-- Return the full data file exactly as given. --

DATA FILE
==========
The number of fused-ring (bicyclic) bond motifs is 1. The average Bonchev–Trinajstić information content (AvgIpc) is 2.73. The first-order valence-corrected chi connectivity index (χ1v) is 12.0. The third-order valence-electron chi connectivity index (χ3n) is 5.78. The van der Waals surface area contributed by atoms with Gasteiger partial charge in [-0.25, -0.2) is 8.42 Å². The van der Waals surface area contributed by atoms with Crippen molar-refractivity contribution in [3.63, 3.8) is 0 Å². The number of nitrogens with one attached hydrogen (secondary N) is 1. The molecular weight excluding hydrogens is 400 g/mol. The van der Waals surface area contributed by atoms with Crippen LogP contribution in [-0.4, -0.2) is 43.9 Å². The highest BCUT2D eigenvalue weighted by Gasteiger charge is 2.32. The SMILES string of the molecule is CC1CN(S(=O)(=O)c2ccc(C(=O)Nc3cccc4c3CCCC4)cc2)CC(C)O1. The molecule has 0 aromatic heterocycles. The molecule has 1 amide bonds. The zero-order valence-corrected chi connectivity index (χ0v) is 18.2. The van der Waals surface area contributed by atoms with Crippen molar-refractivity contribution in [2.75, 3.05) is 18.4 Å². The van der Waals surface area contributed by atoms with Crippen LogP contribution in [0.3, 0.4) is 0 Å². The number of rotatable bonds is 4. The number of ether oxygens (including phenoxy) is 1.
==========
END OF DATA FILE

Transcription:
The number of fused-ring (bicyclic) bond motifs is 1. The average Bonchev–Trinajstić information content (AvgIpc) is 2.73. The first-order valence-corrected chi connectivity index (χ1v) is 12.0. The third-order valence-electron chi connectivity index (χ3n) is 5.78. The van der Waals surface area contributed by atoms with Gasteiger partial charge in [-0.25, -0.2) is 8.42 Å². The van der Waals surface area contributed by atoms with Crippen molar-refractivity contribution in [3.63, 3.8) is 0 Å². The number of nitrogens with one attached hydrogen (secondary N) is 1. The molecular weight excluding hydrogens is 400 g/mol. The van der Waals surface area contributed by atoms with Crippen LogP contribution in [-0.4, -0.2) is 43.9 Å². The highest BCUT2D eigenvalue weighted by Gasteiger charge is 2.32. The SMILES string of the molecule is CC1CN(S(=O)(=O)c2ccc(C(=O)Nc3cccc4c3CCCC4)cc2)CC(C)O1. The molecule has 0 aromatic heterocycles. The molecule has 1 amide bonds. The zero-order valence-corrected chi connectivity index (χ0v) is 18.2. The van der Waals surface area contributed by atoms with Crippen molar-refractivity contribution in [2.75, 3.05) is 18.4 Å². The van der Waals surface area contributed by atoms with Crippen LogP contribution in [0.3, 0.4) is 0 Å². The number of rotatable bonds is 4. The number of ether oxygens (including phenoxy) is 1.